I welcome the temporary cut to VAT from 20 per cent to 5 per cent for all food and non-alcoholic drinks, which has been extended until the end of September and will be followed by a 12.5 per cent rate until 31 March 2022. This will continue to support restaurants, pubs, bars, cafés and similar premises across the UK. I am not aware of any plans to permanently reduce the rate of VAT on all food and drink sold in pubs. I have spoken to colleagues at the Treasury who have made it clear that the temporary reduction to VAT was intended as a measure to support the industry during the coronavirus pandemic. To extend this reduction indefinitely would limit funding long-term for the vital public services which have served us so well in this time of national crisis.
In 2013, the Government took the decision to end the beer duty escalator, and beer duty has been frozen or cut several times since then. Duty on spirits has been frozen over the past two years. As a result of these changes, a typical pint is cheaper than it would have been had these measures not been introduced. I share your concern about the future of pubs and the hardship caused by the coronavirus outbreak. The steps taken by HMRC to make it easier to claim back the duty on any beer thrown away as a result of pub closures were a timely and sensible intervention.
I welcome the Chancellor’s announcement that, for the second year running, alcohol duties will be frozen, covering duty on spirits, beer, wine, and cider which will save drinkers £1.7 billion.
There are currently no plans to introduce a preferential rate of duty for draught beer. All taxes are kept under review, and any changes would be considered before the next budget.
Moreover, my understanding is that Beer Duty doesn’t always have to be paid to HMRC immediately, and that an application can be made to HMRC before duty becomes payable in these cases. These suspensions can be granted if, for example, beer is held post-production on your registered premises in duty suspension, has been sent to other registered premises approved to receive beer in duty suspension, has been sent to an excise warehouse approved to hold beer in duty suspension for certain purposes, or has been sent to a registered beer packager. There are strict rules governing these suspensions so I would suggest directly contacting HRMC to discuss these options, or identifying specific criteria at https://www.gov.uk/guidance/beer-duty.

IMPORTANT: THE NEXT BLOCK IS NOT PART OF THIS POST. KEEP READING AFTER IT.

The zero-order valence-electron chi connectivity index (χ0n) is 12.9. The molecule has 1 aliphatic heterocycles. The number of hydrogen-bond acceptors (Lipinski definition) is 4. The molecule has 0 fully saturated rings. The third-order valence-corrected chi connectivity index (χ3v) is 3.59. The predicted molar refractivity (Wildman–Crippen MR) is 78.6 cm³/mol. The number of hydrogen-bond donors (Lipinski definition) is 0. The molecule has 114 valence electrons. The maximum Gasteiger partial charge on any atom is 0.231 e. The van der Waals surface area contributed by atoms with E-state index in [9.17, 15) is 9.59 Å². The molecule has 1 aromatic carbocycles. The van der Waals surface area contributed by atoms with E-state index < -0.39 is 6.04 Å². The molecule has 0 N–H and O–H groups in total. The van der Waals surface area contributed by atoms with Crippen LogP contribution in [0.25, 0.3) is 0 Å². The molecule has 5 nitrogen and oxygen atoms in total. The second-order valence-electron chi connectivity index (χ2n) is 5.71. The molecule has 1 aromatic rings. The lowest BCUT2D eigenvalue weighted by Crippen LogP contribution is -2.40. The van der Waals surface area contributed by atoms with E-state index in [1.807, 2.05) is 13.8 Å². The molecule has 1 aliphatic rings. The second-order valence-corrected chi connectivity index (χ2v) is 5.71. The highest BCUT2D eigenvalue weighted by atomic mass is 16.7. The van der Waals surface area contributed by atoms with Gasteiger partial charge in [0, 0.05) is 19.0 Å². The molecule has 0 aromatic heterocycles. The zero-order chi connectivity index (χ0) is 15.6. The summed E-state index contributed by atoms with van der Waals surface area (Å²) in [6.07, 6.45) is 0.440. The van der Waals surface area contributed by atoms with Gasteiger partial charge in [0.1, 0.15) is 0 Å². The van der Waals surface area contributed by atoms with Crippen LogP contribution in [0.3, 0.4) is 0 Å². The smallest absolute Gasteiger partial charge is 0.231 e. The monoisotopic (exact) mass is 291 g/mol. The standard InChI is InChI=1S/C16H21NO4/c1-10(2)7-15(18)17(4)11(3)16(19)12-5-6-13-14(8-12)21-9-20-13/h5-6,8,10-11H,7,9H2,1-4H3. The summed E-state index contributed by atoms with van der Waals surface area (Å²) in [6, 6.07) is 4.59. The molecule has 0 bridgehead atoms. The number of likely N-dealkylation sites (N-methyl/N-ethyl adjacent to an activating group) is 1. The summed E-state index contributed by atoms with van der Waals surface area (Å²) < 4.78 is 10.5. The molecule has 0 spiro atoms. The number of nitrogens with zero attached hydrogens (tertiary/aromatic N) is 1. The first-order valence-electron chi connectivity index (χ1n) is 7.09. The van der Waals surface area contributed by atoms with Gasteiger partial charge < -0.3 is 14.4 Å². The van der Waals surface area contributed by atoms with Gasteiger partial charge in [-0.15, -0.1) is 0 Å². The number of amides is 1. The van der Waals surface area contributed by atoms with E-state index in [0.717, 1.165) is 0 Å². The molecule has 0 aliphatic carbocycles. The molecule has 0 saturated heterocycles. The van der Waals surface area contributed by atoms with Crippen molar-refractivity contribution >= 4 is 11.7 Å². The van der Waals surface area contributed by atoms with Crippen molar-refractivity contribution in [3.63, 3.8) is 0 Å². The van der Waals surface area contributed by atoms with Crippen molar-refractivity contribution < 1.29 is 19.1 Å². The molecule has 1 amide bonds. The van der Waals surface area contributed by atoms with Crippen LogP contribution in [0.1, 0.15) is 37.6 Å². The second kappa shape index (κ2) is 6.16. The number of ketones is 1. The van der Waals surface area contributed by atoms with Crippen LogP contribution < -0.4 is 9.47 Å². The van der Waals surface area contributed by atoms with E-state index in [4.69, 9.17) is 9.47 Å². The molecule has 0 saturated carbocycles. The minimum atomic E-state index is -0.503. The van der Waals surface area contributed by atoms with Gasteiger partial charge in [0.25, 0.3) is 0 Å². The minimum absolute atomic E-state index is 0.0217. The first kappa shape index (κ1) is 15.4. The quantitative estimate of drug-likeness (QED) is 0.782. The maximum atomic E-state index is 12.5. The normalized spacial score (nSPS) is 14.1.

It is regrettable that some of our local community assets, such as pubs, theatres, shops or local sports clubs, are at risk of being lost due to the effects of the pandemic. I therefore welcome the Community Ownership Fund which was announced at the Budget, which will total £150 million and will allow community groups to bid for up to £250,000 of matched-funding to buy or take over these local assets to be run as community-based businesses. In exceptional cases, up to £1 million matched-funding will be available. This programme will be a lifeline to some of our beloved amenities that play such an important part in local communities.
Some pubs have unfortunately been forced to close their doors permanently due to financial strain. As hard as this is for owners and communities, it may not be the end. Since 2017, planning regulations removed permitted development rights from all pubs, requiring that planning permission must now be obtained prior to change of use or demolition. If listed as Assets of Community Value, this allows communities to have up to six months to bid to buy them if they have been put for sale. Ultimately, local councils must decide whether a building or land should be listed as an Asset of Community Value. I know the Government is nonetheless committed to making it easier for community groups to protect and take over local assets like pubs and will continue to explore options to strengthen the rights of our communities to do so.
However, it is important to note that excessive use of alcohol can have devastating effects not only on individuals’ health but also their families and communities. I was glad to see measures including the new UK Chief Medical Officers’ low risk drinking guidelines, the prevention of low cost selling, curbing irresponsible promotions, and introducing new powers to deal with antisocial behaviour. On a more local level, powers and responsibilities have been given to local areas to tackle public health concerns, and Public Health England (PHE) is working closely with them in assessing local alcohol-related need. Guidance has also been published by PHE to improve support for young people in A&E with alcohol related problems. Local authorities can commission the support services as they deem fit, and I am pleased to note that high quality, evidence-based treatment services are being run throughout the country. Those affected by alcohol abuse are then further supported by the tireless efforts of Alcoholics Anonymous (AA). I commend the AA’s ongoing work to assist individuals with their personal recovery.
In conclusion, I am encouraged that the Government and the Treasury recognise the importance of supporting our pubs and keeping costs down for customers. I welcome the Chancellor’s commitment in the recent Budget to extend this support. There is a broad recognition of the need to reform the current duty system to support the alcoholic drinks and pubs sector in the longer term, and on 1 October, a call for evidence for reform of Alcohol Duty was published.